New England News
6:00 pm
Thu May 23, 2013

Mass. Governor's STEM Advisory Council Meets In Pittsfield

At a meeting of the Massachusetts Governor’s Science, Technology, Engineering, and Mathematics Advisory Council in Pittsfield today, resigning Lieutenant Governor Timothy Murray said that the collaborative work done between the public and private sector to strengthen students’ opportunities in the STEM fields must continue in his absence. 

The Massachusetts Governor's STEM Advisory Council met at Berkshire Community College in Pittsfield.
Credit Lucas Willard / WAMC

Lt. Gov. Murray has served as chairman for the STEM Advisory Council since it was signed into law in 2009 by Governor Deval Patrick. Council members include state education officials, representatives of education facilities across the state, and representatives of the private sector.

Murray, who is resigning his position as Lt. Governor to become the head of the Worcester Regional Chamber of Commerce, said that the STEM Advisory Council must continue in the next the 18 months of Governor Patrick’s term and beyond to help secure economic stability for families in a state supported by the Innovation Economy.

"We're an innovation state from end to the other, and this is critical for our economic well being and also for individuals and families that want the economic security pursuing fields in STEM," said Murray. "It can be at a vo-tech school, it can be an Associates' degree, it's not always an advanced degree and a doctorate. STEM fields allow people of a lot of different levels to plug in and earn a good living."

At the meeting, officials announced profess on the near-completion of the first phase of the council’s STEM plan. An updated plan will be prepared for the 2013 STEM Summit in November.

The UMass Donahue Institute recently completed its 2013 STEM Dashboard project, which collects  statewide education data in the STEM fields with six goals in mind – expanding student interest, increasing  student achievement, enhancing student readiness for higher education, improving graduation rates, educator effectiveness and workforce development.

Jean Supel, Research Manager at the Donahue Institute, says that the data collected can be applied to help schools and the state communicate.

"Whether it's girls in computer science in the Berkshires or boys in health in Lowell, that somebody can find a link, that link ties them to this bigger mission of the state, and allows the state to communicate down with them, and for them to communicate their best practices upward," said Supel.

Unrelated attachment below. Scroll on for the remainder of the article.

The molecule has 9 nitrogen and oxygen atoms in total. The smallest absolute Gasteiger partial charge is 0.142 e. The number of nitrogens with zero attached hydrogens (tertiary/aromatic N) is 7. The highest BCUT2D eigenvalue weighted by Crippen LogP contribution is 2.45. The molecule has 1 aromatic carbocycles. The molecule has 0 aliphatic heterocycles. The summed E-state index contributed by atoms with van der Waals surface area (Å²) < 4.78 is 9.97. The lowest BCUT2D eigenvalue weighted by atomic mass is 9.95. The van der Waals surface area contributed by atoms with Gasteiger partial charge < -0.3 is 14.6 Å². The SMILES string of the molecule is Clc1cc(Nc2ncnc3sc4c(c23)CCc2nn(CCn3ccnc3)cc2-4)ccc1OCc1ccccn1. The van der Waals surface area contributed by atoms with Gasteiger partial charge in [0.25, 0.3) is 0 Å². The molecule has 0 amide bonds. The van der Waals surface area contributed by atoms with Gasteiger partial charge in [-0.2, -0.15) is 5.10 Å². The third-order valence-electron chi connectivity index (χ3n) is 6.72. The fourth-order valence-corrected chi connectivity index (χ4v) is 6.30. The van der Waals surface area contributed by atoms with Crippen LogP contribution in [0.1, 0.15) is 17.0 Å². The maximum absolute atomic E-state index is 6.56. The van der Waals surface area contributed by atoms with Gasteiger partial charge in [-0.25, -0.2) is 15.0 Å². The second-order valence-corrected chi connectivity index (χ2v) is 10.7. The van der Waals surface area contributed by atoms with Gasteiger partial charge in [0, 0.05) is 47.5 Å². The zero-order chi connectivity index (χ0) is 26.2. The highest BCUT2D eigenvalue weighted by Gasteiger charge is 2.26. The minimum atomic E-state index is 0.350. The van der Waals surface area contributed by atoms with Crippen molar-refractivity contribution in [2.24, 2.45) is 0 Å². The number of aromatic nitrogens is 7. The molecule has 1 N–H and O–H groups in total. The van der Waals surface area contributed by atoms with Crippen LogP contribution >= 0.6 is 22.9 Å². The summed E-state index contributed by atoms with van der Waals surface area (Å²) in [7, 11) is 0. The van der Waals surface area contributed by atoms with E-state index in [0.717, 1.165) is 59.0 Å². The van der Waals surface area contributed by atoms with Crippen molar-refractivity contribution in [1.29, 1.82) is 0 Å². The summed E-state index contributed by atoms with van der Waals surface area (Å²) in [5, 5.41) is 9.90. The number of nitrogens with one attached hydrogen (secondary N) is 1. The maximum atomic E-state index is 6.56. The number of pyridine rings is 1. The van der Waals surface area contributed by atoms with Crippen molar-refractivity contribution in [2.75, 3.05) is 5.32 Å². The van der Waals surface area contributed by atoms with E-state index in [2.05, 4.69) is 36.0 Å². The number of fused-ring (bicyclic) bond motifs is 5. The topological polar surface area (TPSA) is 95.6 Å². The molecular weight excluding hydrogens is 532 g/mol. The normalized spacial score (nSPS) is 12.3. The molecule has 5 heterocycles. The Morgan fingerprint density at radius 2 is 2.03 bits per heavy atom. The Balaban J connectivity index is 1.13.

The Dashboard projects’ focus on tracking student workforce development programs is valuable to the private sector, according to J.D. Chesloff, Executive Director of the Massachusetts Business Roundtable and chair of the executive committee of the STEM Advisory Council….

"I hear from employers all the time from a variety of industries, whether it be manufacturing or utilities, or construction, or tech, or financial services, that they're looking for a workforce that's skilled in STEM competencies and they're having a hard time finding workers," said Chesloff.

Some of the STEM Advisory Council’s strategies are the so called @Scale Initiatives, which use state dollars to leverage private sector money to enhance STEM programs. One example showcased at the meeting was the STEM Pathways Project at the Massachusetts College of Liberal Arts, which includes two student tutoring programs.

The meeting also spotlighted regional efforts to encourage student involvement in the STEM fields. Winners of MCLA’s recent Middle School Science Fair Allison Wolfe, of Pittsfield, and Ella King of Lenox, presented their research at the meeting, which focused on separating plant pigment.

Wolfe said she’d like to see more done for science programs in her school and others.

"What I want to see is each grade level having different opportunities with lab work in their classrooms, and more advanced placement in their classrooms," said Wolfe.

Some of the challenges discussed by council members looking forward are generating interest and improving teacher prep programs, and also getting young women interested in the STEM fields.

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